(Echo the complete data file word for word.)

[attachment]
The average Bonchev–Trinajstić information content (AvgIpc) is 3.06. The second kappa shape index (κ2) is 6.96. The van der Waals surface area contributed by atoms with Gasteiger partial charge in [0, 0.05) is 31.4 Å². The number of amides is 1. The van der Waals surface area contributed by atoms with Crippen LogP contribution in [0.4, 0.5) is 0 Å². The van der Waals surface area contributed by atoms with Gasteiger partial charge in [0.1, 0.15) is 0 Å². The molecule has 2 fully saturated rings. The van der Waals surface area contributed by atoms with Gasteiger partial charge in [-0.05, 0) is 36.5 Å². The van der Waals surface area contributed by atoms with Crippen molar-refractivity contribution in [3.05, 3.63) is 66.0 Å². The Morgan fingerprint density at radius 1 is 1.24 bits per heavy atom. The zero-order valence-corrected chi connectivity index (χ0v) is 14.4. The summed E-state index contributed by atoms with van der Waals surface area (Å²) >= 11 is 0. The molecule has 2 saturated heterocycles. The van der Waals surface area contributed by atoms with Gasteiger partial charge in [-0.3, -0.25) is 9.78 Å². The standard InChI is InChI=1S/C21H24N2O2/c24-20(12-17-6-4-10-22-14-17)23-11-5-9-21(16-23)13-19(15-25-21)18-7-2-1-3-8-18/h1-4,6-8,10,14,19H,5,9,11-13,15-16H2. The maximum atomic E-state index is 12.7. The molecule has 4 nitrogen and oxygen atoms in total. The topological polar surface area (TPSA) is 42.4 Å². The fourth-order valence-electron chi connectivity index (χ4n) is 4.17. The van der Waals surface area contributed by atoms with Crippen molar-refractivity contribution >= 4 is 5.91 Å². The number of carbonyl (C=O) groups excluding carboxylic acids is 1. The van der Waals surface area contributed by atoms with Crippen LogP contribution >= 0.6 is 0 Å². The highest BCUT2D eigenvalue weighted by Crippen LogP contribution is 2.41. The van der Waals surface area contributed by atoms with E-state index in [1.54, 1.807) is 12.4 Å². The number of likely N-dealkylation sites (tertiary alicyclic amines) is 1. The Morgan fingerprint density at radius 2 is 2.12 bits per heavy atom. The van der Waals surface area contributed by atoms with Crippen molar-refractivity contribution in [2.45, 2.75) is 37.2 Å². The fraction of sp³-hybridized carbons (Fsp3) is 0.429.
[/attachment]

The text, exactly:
The average Bonchev–Trinajstić information content (AvgIpc) is 3.06. The second kappa shape index (κ2) is 6.96. The van der Waals surface area contributed by atoms with Gasteiger partial charge in [0, 0.05) is 31.4 Å². The number of amides is 1. The van der Waals surface area contributed by atoms with Crippen LogP contribution in [0.4, 0.5) is 0 Å². The van der Waals surface area contributed by atoms with Gasteiger partial charge in [0.1, 0.15) is 0 Å². The molecule has 2 fully saturated rings. The van der Waals surface area contributed by atoms with Gasteiger partial charge in [-0.05, 0) is 36.5 Å². The van der Waals surface area contributed by atoms with Crippen molar-refractivity contribution in [3.05, 3.63) is 66.0 Å². The Morgan fingerprint density at radius 1 is 1.24 bits per heavy atom. The zero-order valence-corrected chi connectivity index (χ0v) is 14.4. The summed E-state index contributed by atoms with van der Waals surface area (Å²) >= 11 is 0. The molecule has 2 saturated heterocycles. The van der Waals surface area contributed by atoms with Gasteiger partial charge in [-0.3, -0.25) is 9.78 Å². The standard InChI is InChI=1S/C21H24N2O2/c24-20(12-17-6-4-10-22-14-17)23-11-5-9-21(16-23)13-19(15-25-21)18-7-2-1-3-8-18/h1-4,6-8,10,14,19H,5,9,11-13,15-16H2. The maximum atomic E-state index is 12.7. The molecule has 4 nitrogen and oxygen atoms in total. The topological polar surface area (TPSA) is 42.4 Å². The fourth-order valence-electron chi connectivity index (χ4n) is 4.17. The van der Waals surface area contributed by atoms with Crippen molar-refractivity contribution >= 4 is 5.91 Å². The number of carbonyl (C=O) groups excluding carboxylic acids is 1. The van der Waals surface area contributed by atoms with Crippen LogP contribution >= 0.6 is 0 Å². The highest BCUT2D eigenvalue weighted by Crippen LogP contribution is 2.41. The van der Waals surface area contributed by atoms with E-state index in [1.54, 1.807) is 12.4 Å². The number of likely N-dealkylation sites (tertiary alicyclic amines) is 1. The Morgan fingerprint density at radius 2 is 2.12 bits per heavy atom. The van der Waals surface area contributed by atoms with Crippen molar-refractivity contribution in [2.45, 2.75) is 37.2 Å². The fraction of sp³-hybridized carbons (Fsp3) is 0.429.